I met my students from the “Communicating Science Through Photography” seminar at Sharon Woods yesterday morning. It was a cold and blustery Autumn morning with temperatures in the 40’s (°F for my non-American readers), and rain and sleet coming down at various intervals. The wind made it challenging for macro photography, but I had something in mind that wouldn’t matter if the wind was shaking the subject around. My very supportive spouse gave me an early birthday present – a Canon MP-E65 mm lens! This is an extreme macro lens that goes from life size (1X) to five times that magnification (5X). I already had the Canon Macro Twin Lite MT-24EX flash system, which is a must have for this lens, and so I decided to give the new lens first light on a patch of lichen that was growing at the base of a large oak tree.
I thought I was just going to be doing some texture/geometry photos, but I actually saw something I’ve never seen before – what I thought was a lichen fruiting body, but turns out to be a Mycena corticola mushroom (thanks, Bob Klips, for the correction). Lichens are symbiotic organisms – a collaboration between a fungus and a photosynthetic organism – usually an algae. Most of the time one just sees a patch of crusty stuff on the side of a tree or a rock or old brick wall. It’s much more interesting than that, of course, but you have to use a magnifying glass to see the wonderful microscopic ecosystem that exists there. I noticed very small insect exoskeletons sprinkled throughout this patch, and lots of silk threads from spider webs. It’s a mysterious hidden world down there in that patch of crust! I never expected to see tiny mushrooms, though – Mycena corticola is a free-living bark mushroom. Pretty awesome, I think.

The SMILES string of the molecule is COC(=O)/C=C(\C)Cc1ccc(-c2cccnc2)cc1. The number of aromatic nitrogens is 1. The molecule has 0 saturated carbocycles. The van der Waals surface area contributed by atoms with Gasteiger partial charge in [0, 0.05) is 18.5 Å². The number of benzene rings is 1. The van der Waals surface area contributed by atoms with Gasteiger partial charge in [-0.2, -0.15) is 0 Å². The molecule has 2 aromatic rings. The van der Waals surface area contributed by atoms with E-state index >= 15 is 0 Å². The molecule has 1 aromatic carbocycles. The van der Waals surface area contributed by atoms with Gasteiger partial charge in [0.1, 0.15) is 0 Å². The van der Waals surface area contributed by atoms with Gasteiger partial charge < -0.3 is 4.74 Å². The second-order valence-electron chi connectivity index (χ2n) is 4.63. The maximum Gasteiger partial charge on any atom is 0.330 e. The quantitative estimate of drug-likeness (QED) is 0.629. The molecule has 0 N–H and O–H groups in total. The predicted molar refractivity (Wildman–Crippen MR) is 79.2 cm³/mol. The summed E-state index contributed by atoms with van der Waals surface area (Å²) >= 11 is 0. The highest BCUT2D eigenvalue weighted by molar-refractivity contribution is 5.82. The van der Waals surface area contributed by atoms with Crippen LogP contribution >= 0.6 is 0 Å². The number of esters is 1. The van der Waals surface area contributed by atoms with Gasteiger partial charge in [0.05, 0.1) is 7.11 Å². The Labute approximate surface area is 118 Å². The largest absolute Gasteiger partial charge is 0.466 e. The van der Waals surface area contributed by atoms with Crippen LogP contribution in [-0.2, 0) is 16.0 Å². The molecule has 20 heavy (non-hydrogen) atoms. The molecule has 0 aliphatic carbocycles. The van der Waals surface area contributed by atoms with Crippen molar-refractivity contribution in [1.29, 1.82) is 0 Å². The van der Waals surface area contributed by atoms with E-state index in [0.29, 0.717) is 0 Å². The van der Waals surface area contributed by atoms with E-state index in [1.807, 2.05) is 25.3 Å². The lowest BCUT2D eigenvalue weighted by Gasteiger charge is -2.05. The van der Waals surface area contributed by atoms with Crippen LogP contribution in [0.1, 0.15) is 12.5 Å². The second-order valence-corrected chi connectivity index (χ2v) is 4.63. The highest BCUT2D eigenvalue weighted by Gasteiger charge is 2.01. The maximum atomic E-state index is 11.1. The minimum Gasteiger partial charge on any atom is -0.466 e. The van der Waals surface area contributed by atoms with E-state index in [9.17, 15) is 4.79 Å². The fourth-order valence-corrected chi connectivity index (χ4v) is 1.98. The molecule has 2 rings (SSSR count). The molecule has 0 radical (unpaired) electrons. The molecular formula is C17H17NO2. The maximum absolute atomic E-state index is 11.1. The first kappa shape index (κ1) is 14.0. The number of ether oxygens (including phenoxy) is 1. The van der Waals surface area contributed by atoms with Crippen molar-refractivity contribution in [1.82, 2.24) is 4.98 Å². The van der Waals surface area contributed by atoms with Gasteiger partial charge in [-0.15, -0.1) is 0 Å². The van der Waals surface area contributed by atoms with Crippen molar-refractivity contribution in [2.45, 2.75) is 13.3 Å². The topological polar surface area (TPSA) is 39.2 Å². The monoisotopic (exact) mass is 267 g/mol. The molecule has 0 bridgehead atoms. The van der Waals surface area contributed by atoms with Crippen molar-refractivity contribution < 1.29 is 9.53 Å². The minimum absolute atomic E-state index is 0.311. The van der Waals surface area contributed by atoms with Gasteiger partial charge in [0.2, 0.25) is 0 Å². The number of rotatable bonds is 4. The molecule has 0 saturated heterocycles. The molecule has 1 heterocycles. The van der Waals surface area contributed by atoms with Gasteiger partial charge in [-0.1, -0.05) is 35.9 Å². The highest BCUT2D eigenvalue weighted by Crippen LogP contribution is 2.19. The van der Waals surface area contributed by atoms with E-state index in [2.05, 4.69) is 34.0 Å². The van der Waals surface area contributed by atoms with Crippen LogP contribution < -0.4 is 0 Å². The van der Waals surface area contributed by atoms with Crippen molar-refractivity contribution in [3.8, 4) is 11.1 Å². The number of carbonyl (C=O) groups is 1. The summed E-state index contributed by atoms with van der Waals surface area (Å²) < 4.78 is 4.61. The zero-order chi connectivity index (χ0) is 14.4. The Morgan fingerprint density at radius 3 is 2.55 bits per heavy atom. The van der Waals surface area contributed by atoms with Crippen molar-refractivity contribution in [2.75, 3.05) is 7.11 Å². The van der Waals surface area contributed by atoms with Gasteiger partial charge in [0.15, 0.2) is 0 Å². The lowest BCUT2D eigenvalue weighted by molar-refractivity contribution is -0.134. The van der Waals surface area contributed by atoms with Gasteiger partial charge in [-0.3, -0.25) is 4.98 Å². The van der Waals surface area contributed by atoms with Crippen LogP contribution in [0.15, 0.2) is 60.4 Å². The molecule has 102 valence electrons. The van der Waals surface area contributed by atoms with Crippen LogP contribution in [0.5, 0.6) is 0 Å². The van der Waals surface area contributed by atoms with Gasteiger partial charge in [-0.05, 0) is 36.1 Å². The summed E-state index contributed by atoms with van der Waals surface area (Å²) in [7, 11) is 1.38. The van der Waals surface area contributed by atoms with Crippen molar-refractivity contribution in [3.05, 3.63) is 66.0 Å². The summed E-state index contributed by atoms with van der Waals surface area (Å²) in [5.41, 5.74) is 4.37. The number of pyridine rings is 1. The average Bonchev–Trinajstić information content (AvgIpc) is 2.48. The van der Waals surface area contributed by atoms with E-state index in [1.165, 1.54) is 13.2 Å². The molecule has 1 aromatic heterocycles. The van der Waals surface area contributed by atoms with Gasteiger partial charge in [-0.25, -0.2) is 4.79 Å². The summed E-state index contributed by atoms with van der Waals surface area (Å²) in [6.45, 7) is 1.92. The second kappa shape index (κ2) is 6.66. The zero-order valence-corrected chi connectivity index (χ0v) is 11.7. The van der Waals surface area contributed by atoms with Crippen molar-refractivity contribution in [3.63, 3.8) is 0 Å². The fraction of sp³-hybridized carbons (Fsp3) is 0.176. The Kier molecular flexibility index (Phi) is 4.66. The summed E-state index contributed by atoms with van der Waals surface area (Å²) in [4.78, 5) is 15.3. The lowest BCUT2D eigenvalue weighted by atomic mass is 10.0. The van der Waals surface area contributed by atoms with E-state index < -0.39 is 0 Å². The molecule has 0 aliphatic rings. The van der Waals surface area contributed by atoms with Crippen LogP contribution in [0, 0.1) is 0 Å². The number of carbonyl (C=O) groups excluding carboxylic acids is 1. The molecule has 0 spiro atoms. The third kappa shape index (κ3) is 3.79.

So, here’s one of the first images from the new lens. It’s a real challenge to use, as most people who have tried it will agree. First of all, you focus this lens by moving it into position – no autofocus, no manual focus ring – just move into place until the subject is in focus. Easier said than done, and my first images could be much better if I had been using a tripod and focusing rail. That will be the next steps. I think I’m going to love the challenge of exploring the microscopic world, though.